For future workforces the situation is unlikely to improve. Last month pension consultants Hymans Robertson warned that a third of UK jobs were at high risk of automation by 2030.

The FT reported:

“If one in three jobs are at risk of automation by 2030, as estimated, then this would mean retirement shortfalls increase to £2.3tn, or one year’s current UK economic output.”

Poor State of the United States

The United States' new ranking puts it below the Czech Republic and Belgium. It dropped three places, down to 17th place in a global index of 25 countries.

Index producers, Natixis, explain that 'While the country has the fifth- highest income per capita, inequality remains an area of concern given it has the sixth-lowest score for income equality.'

This does not help pension contributions. Research shows that Nearly 40% of U.S. workers are not offered any payroll savings options. Around 30% of American workers have no retirement savings at all.

As in the U.K. there are a number of studies that work to estimate the size of impending retirement crisis, each with varying (but all worrying) results.

The most pessimistic is from the National Institute for Retirement Security. The Institute finds that 84% of American households are falling short of acceptable retirement savings targets. They estimate that total household undersaving may reach $14 trillion.

When it comes to government run plans, the shortfall is just as depressing. Andrew Biggs of the American Enterprise explains:

Estimates of total funding shortfalls for government-run plans range from a low of $14.3 trillion to a high of $26.1 trillion. The higher estimates are generated by economists who seek to more accurately measure the benefit liabilities of public sector pensions.

In regard to the U.S. the WEF concluded that the situation was as dire as it was for the U.K. 85% of the retirement savings shortfall is in government plans, with corporate plans making up 2% and households the remaining 13%.

How to solve a problem like retirement

We need leaders to take note of the retirement problem and recognise it for what it is: a looming crisis. Public policy is the only real way over 600 million Westerners are going to be supported in what is currently looking like a dire situation.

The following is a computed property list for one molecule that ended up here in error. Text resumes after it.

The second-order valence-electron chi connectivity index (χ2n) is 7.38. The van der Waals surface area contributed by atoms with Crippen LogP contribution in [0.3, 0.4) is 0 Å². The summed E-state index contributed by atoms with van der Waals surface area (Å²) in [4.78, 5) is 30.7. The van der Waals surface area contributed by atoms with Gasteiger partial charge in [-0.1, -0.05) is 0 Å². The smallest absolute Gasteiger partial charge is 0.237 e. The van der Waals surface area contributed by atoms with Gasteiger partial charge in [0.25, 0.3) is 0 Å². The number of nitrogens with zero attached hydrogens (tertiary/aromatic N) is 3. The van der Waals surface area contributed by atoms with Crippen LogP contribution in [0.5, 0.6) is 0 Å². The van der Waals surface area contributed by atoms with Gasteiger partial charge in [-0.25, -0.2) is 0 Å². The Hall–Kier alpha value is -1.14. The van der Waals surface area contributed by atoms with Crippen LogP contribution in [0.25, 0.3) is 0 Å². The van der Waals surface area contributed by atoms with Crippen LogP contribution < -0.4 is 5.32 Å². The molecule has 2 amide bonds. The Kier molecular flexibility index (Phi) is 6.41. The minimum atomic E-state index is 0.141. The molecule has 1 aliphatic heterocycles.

Currently governments are adopting a 'wait-and-see' approach. See the recent UK pension dramas of Woolworth, Tata Steel and BHS. None of those were a surprise, people must have known they were coming for years. But it took a last minute call to the government to try and solve the problems.

'Luckily' the UK government could just magic up some money to either stump up the pension pots or force those responsible to do the same. The problem is, there is a £1.5 trillion pension shortfall at the moment. This is set to grow, the British government is broke. They cannot keep balling out retirement funds.

Right now companies who cannot afford to pay the pensions they have promised staff will have their pension schemes rescued by the Pension Protection Fund, government service. Those affected may receive up to a fifth lower than what they were originally promised.

In the U.S. politicians have promised deal with this upcoming crisis through a combination of expanded Social Security benefits and new state-sponsored retirement.However, this doesn't work for political gains.

Andrew Biggs explains:

In government, by contrast, the incentives are in the wrong direction. When government retirement plans are underfunded, politicians can keep current taxes low while handing the bill to future generations. And of course future generations don't vote in today's elections. This explains why Congress has done nothing to fix Social Security, despite knowing since the late 1980s that the program needs reforms.

Sadly the 'solution' offered by large think tanks and government bodies is that we just need to figure out how to get people working for longer:

“Policymakers do need to be thinking now about how to integrate 75- and even 80-year-olds in the workplace,” Michael Drexler, head of financial and infrastructure systems for the WEF told The Financial Times.

Getting people to work longer is ok in theory but in reality it's not practical. One just needs to look at the medical bills for the elderly and realise this.

Ultimately, the key is to generate sufficient economic growth to plug the gap. But we come full circle, governments appear to have no plan as to how to make that happen. We need to take responsibility.